This is the direction we’re heading. According to Pew, the percentage of Americans who feel that “most people who want to get ahead” can do so through hard work has dropped by 14 points since about 2000. As recently as 2007, Gallup found that 70 percent were satisfied with their opportunities to get ahead by working hard; only 29 percent were dissatisfied. Today, that gap has shrunk to 54 percent satisfied, and 45 percent dissatisfied. In just a few years, we have gone from seeing our economy as a real meritocracy to viewing it as something closer to a coin flip.

There is a good lesson in this for people who want what is best for the poor. Simply receiving money from others is not going to make poor people happy. What we need to focus on is providing the poorest people with opportunities.

One way to help the poor is by giving poor children a better education. Conservatives support school choice, which takes money away from government and puts it back in the hands of parents, letting them choose the best school for their child. Schools have to produce good outcomes in order to earn the money, just like private businesses have to compete for customers. But Democrats oppose school choice, as when they killed the D.C. voucher program that helped poor black students. Less school choice helps public schools to be insulated from competition, which provides worse outcomes to students, especially poor minority students. If we really cared about poor, minority students, we would put pressure on public schools to compete with private schools. But the Democrats don’t want that, they prefer to give favors to their teacher union allies.

Democrats also want to punish job creators with high taxes and burdensome regulations. Democrats passed Obamacare, which punishes businesses with taxes if they allow part-time workers to work for more than 30 hours a week. Many jobs were lost because of this, and many people are now struggling to pay higher premiums for plans with higher deductibles and co-pays. Obamacare is a nightmare of intrusive regulations, too. Now the Democrats are talking about raising the minimum wage, which is going to put even more pressure on employers to lay off workers, because they can’t afford to pay them more money for the same work. For Democrats, this is all to the good, though. Because if the poor don’t have jobs, or can’t work enough hours, they start to see the economic game as “rigged” and they are more responsive to “envy rhetoric”. They start to look to big government for handouts, rather than trying to prevent the government from taxing and regulating job creators.

What we need to see is that it’s not the Democrats’ objective to help people find jobs. They gain when people become more envious, like in European countries, and start to vote to grow the size and power of government to redistribute wealth. Speeches about income inequality never have the goal of giving people jobs. None of Obama’s policies aim to do that. That’s why he won’t build the Keystone XL pipeline, or boost domestic energy development here at home. Instead, they want to extend unemployment benefits and pass the costs on to the next generation. Their goal is to get you unemployed or on disability or on welfare, so that you will vote for the government to continue to take your neighbor’s money to give it to you. That manufactured envy is what keeps the Democrats in power.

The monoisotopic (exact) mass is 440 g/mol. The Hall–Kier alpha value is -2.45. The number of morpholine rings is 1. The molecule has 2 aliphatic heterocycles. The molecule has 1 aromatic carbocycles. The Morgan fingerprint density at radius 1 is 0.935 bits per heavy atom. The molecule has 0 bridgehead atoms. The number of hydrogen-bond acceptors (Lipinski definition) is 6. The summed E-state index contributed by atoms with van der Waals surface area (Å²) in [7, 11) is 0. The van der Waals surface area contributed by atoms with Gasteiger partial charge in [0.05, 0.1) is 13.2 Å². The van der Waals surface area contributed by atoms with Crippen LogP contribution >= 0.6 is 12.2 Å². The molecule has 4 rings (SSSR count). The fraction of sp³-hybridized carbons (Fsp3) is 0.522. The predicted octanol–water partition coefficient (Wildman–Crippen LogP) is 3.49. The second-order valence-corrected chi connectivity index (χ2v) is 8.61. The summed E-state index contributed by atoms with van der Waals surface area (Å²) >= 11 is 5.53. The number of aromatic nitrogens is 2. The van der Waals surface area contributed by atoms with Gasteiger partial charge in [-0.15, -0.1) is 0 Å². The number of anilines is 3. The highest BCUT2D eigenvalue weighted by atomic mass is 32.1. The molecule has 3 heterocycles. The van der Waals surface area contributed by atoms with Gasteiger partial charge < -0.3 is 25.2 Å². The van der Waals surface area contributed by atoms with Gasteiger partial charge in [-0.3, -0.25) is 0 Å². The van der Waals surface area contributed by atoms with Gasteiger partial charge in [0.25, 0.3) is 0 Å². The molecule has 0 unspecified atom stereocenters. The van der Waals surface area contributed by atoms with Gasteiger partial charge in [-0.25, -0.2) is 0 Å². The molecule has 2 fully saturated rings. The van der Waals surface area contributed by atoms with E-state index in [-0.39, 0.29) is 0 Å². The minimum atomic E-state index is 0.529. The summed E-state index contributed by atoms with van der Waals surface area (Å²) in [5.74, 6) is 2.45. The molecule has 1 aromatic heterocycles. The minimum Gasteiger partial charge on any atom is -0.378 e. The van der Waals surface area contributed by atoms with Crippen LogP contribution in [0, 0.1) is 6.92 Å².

This plan to borrow from young people to buy the votes of old people today works for a while, until the money runs out. But by then, the politicians who put in place the redistribution programs are usually long gone .

Jay Richards: eight common myths about wealth, poverty and the free market

I have a key that will unlock a puzzling mystery
I have a key that will unlock a puzzling mystery

Have you read Jay Richards’ book “Money, Greed and God?” Because if you haven’t, he’s written a series of articles that summarize the main points of the book.

The index post is here.

Here are the posts in the series:

  • Part 1: The Eight Most Common Myths about Wealth, Poverty, and Free Enterprise
  • Part 2: Can’t We Build A Just Society?
  • Part 3: The Piety Myth
  • Part 4: The Myth of the Zero Sum Game
  • Part 5: Is Wealth Created or Transferred?
  • Part 6: Is Free Enterprise Based on Greed?
  • Part 7: Hasn’t Christianity Always Opposed Free Enterprise?
  • Part 8: Does Free Enterprise Lead to An Ugly Consumerist Culture?
  • Part 9: Will We Use Up All Our Resources?
  • Part 10: Are Markets An Example of Providence?